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How to Earn Credibility as a Leader

Sam Bacharach, director of the Cornell Institute for Workplace Studies, explains how to people to believe in your leadership and expertise.
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Video Transcript

00:09 Samuel Bacharach: Credibility is a very interesting notion. It's wrapped up with notions of trust. But you go someplace, your credibility or the credibility of your ideas just as important, is a very delicate situation because how do you walk into a room and say "I'm credible." Sometimes I stand in front of some of my students and point out, "What am I supposed to do? Whip out my PhD from the University of Wisconsin and go 'I'm credible?'" Credibility you earn; you earn all the time. Now, you earn it by showing your expertise and you show that. That's modeling behavior. You show your expertise all the time.

00:51 Bacharach: You actually show that. You show people credibility by saying, "I understand the market" by illustrating. You show credibility by illustrating it through behaviors. And there are different forms of credibility. There's credibility that you get by the nature of your authority, by the fact that you're the person in charge. So credibility is about your capacity to get people to believe in you and your product.

01:14 Bacharach: The most important aspect of credibility isn't that simply your sense of expertise or experience, which is essential, but your own history. But your own history. I mean we forget too quickly that each of us has a history. And in organizations, no matter how small your organization is. You can be seven people, when you're not in the room, they're talking about your credibility. "Can he really deliver? Is his ideas really good? Does she really know what she's talking about?" Your history is important. You earn credibility by establishing a track record. You can earn credibility one step at a time.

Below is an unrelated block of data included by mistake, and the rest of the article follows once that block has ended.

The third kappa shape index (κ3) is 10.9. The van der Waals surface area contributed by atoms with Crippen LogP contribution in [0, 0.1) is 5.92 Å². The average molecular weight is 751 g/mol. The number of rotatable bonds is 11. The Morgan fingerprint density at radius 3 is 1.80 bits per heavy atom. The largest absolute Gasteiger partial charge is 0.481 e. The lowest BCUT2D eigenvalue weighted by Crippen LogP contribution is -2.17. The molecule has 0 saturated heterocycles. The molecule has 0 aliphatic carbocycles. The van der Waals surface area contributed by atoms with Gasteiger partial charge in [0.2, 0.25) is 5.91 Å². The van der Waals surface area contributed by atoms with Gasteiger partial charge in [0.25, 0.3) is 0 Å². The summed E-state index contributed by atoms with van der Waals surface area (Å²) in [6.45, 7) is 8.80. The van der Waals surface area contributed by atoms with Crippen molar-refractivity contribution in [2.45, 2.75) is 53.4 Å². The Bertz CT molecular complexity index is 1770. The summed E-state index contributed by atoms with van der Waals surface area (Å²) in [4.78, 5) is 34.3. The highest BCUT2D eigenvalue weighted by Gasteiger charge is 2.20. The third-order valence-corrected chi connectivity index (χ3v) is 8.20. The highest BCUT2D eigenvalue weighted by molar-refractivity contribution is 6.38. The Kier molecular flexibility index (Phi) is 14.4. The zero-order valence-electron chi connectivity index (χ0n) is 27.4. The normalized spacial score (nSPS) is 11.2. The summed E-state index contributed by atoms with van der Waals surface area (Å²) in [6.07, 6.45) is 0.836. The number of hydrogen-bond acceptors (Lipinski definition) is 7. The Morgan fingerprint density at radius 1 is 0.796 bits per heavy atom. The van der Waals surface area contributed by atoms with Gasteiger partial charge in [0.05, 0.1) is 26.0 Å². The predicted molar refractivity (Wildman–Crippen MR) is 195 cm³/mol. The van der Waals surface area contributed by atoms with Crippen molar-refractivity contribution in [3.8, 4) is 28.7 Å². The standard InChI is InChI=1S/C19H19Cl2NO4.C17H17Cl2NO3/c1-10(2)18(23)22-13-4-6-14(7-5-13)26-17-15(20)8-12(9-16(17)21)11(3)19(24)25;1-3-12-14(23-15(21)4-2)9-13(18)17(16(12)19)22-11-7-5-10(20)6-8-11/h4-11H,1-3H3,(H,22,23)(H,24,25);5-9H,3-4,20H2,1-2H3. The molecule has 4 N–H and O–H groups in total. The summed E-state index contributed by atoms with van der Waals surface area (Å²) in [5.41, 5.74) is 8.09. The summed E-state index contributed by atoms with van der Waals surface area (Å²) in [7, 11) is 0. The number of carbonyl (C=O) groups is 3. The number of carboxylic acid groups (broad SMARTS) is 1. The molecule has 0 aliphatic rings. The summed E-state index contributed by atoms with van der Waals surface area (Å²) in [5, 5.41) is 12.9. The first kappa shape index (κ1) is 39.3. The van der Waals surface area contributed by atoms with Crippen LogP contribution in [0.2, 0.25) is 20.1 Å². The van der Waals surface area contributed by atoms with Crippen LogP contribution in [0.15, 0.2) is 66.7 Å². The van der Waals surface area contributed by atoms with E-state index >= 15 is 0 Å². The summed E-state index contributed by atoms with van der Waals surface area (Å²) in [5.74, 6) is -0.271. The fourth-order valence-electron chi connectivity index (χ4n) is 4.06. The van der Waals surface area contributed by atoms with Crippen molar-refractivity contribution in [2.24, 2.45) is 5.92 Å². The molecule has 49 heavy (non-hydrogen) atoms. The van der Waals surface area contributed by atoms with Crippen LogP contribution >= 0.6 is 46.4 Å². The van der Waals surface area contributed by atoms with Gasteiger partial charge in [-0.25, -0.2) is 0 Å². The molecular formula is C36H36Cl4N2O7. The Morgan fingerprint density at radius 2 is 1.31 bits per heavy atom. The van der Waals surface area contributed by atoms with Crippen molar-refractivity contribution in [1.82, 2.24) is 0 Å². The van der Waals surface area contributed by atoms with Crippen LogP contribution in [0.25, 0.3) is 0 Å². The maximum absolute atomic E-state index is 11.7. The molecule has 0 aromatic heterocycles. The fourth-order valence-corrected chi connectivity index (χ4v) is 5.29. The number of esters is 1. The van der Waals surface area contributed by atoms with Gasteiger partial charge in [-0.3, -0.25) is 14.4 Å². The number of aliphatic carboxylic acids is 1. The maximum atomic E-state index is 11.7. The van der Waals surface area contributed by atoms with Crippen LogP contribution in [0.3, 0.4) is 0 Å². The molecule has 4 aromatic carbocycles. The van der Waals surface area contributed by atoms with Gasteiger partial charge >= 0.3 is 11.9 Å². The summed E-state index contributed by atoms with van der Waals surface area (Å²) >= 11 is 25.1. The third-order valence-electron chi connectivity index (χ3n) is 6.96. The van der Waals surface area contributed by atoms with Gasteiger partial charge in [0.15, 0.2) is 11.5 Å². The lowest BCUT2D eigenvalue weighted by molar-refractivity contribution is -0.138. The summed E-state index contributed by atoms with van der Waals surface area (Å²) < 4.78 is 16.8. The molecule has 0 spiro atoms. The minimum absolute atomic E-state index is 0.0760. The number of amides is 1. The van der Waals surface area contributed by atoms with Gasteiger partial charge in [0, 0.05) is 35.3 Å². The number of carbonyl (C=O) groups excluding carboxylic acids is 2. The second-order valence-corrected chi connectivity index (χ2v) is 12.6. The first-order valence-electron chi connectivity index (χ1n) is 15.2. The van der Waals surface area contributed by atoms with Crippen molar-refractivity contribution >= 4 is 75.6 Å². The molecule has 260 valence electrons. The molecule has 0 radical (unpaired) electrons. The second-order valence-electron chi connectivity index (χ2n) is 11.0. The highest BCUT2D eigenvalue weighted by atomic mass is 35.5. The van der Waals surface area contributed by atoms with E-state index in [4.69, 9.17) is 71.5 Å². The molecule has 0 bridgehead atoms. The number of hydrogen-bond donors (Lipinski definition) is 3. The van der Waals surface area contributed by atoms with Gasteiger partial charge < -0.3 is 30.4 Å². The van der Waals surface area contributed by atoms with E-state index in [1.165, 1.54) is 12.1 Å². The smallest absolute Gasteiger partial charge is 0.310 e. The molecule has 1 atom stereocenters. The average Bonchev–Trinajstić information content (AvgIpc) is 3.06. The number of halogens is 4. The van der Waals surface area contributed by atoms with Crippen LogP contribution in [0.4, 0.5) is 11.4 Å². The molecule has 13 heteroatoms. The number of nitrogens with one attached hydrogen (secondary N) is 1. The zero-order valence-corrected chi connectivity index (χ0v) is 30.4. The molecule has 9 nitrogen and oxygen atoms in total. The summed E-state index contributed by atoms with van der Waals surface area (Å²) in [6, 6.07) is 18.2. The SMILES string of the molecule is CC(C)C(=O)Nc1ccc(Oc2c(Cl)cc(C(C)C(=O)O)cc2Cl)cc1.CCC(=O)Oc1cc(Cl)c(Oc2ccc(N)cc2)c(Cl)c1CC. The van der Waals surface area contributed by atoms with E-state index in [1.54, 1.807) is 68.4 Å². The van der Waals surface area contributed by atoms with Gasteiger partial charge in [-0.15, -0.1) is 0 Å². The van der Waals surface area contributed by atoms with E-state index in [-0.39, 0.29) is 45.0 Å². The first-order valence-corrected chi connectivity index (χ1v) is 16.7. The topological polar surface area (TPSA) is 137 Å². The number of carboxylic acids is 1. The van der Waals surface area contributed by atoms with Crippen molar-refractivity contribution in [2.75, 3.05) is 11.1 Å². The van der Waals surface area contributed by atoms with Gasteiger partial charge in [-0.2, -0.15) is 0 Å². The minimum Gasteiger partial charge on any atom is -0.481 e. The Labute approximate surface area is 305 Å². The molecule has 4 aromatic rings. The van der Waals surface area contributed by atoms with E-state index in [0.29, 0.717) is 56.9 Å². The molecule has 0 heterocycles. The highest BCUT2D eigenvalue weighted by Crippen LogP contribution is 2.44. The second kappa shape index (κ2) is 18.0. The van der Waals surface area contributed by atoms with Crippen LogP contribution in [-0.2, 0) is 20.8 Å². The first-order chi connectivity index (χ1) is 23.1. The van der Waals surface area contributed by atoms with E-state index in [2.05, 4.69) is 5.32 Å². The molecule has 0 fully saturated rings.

Last updated: Dec 3, 2013

SAMUEL B. BACHARACH | Columnist | Director, Cornell's Institute of Workplace Studies

Samuel B. Bacharach is the McKelvey-Grant professor in the department of organizational behavior at Cornell University's ILR School, and is director of Cornell's Institute for Workplace Studies in New York City. Among his books are Get Them on Your Side and Keep Them on Your Side. His latest volume, A Good Idea Is Not Enough: Leading for Change and Innovation, will be published this November by BLG.

The opinions expressed here by Inc.com columnists are their own, not those of Inc.com.



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